It’s Narcissist Friday!
The anger is always there. It lies just under the surface, almost waiting to erupt. When it is finally released, it will be dedicated to burning and destruction. Sometimes there are warning signs. Other times the rage explodes in an unexpected instant. But even with the warning signs, there is little you can do to stop it.
Narcissistic rage has been discussed in the psychological community for many years. Freud wrote about it. The reference to narcissism is not a reference to the person, but to the type of anger. It is an exclusive anger, designed to hurt or push others away. And it may not look like rage. It may be very subtle, under-handed, or even childish.
A man I know was getting a ride from another man. As he waited for the other to unlock his door, he put his briefcase on the roof of the car. The other man freaked out. He ranted and raved and pouted and complained from that point on. He referred to the incident a long time afterward. There was no scratch and no damage to the car, but something triggered that rage. The memory of that rage endured for a long time for both men.
Sadly, I don’t have to tell most of you about narcissistic rage. You have experienced it first-hand. And it doesn’t seem to matter what kind of narcissistic relationship you are in. As long as there is a narcissist, there will be narcissistic rage.
Now, I said that this doesn’t have to be a narcissist and it doesn’t have to look like rage. The truth is that anger itself is narcissistic. It causes us to look inward and strike out against anyone and anything in our way. It is a protective mechanism. It moves us to do things that hurt others, things we wouldn’t normally do. One of the reasons anger is so dangerous, so destructive in relationships, is this rejection of others. Anger builds walls.
If anger is naturally narcissistic and narcissists live with a constant source of anger, then we shouldn’t be surprised when they erupt. And they certainly do. One of the things commonly written about when people experience narcissistic rage is the regret they suffer afterward. They know they have hurt people and they feel bad about what they did. But the narcissist won’t feel bad. Some might know they should, if they were normal, and some might try to fake the feelings so they don’t lose their narcissistic supply; but few narcissists even bother to apologize. They don’t see others as real people. Why would you apologize to a tool or a toy?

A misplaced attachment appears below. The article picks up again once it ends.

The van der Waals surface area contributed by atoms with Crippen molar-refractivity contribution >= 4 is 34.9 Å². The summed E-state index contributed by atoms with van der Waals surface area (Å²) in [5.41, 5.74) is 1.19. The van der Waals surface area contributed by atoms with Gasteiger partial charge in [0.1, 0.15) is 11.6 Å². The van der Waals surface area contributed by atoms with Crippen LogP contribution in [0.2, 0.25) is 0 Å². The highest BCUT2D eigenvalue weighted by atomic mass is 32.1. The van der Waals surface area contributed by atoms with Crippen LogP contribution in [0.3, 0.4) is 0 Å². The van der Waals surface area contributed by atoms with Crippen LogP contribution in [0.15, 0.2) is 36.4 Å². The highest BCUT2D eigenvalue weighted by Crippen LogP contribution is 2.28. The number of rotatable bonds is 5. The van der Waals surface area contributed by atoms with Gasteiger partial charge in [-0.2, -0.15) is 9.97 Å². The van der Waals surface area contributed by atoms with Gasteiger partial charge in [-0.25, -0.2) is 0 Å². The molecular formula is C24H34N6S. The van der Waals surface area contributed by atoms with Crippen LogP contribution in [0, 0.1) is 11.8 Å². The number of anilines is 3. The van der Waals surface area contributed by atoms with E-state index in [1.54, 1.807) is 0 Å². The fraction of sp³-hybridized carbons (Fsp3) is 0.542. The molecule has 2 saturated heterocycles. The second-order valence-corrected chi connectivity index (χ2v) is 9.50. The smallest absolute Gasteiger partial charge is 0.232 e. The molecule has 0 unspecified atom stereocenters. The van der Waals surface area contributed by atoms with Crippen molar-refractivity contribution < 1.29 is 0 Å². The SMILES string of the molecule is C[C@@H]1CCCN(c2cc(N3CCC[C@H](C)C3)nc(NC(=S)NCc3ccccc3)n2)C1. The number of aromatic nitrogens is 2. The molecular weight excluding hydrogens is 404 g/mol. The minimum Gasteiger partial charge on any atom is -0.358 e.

I think the other thing about narcissists and their rage is that they learn. They watch our reactions and they adjust their tactics. While others might involuntarily explode with anger, narcissists may not be quite so involuntary about it. The things they say and do will be chosen far more carefully than you might expect. They know where to punch and how to hurt, and their attacks will be calculated to manipulate you on into the future. In other words, when most narcissists go off the deep end, it will be because they wanted to go off.
So what are you supposed to do? Number one, most important, protect yourself. The general consensus is that narcissists are not usually violent or physical, but physical abusers are very often narcissists. You may have to leave, hide, or compromise to be safe. You may also have to do these things to protect those under your care. The crazy rage of some narcissists is so unpredictable that you have every right to do what it takes to protect yourself.
Second, don’t fight. I have heard several times of narcissists who provoked their spouses and then recorded their spouses’ angry responses. Do your best to keep calm and not let them trick you into a fight. You won’t win anyway. You are not as cruel and ruthless as they are. You do care about what others hear and think. They do not. They can twist almost any situation to make you look bad. Try not to give them ammunition.
Third, remember that this is about manipulation and control, not about an offense you caused. You are not to blame. Don’t feel bad. Step back and think of the narcissist as a naughty and demanding child who uses angry outbursts to get his/her way. If you believe you did something, apologize and be done. The narcissist will try to use anger to shame you, humble you, and control you. Step back from your emotions and watch the tactics.
Finally, don’t be surprised if you blow it. Few of us were ever trained in handling the wild and irrational anger the narcissist can produce. When the accusations come like boxer’s blows and almost always hit below the belt, you may find yourself responding even when you didn’t want to. That’s something you may not be able to avoid. You don’t need to feel guilty afterward. One of the best tactics of the narcissist is to get crazy angry, provoke you to action, then accuse you of hurting him/her. Your reaction to his action is normal. It may not be what you want, but it is still normal. Don’t blame yourself.
Anger is probably the easiest and most powerful tool in the narcissist’s tool box.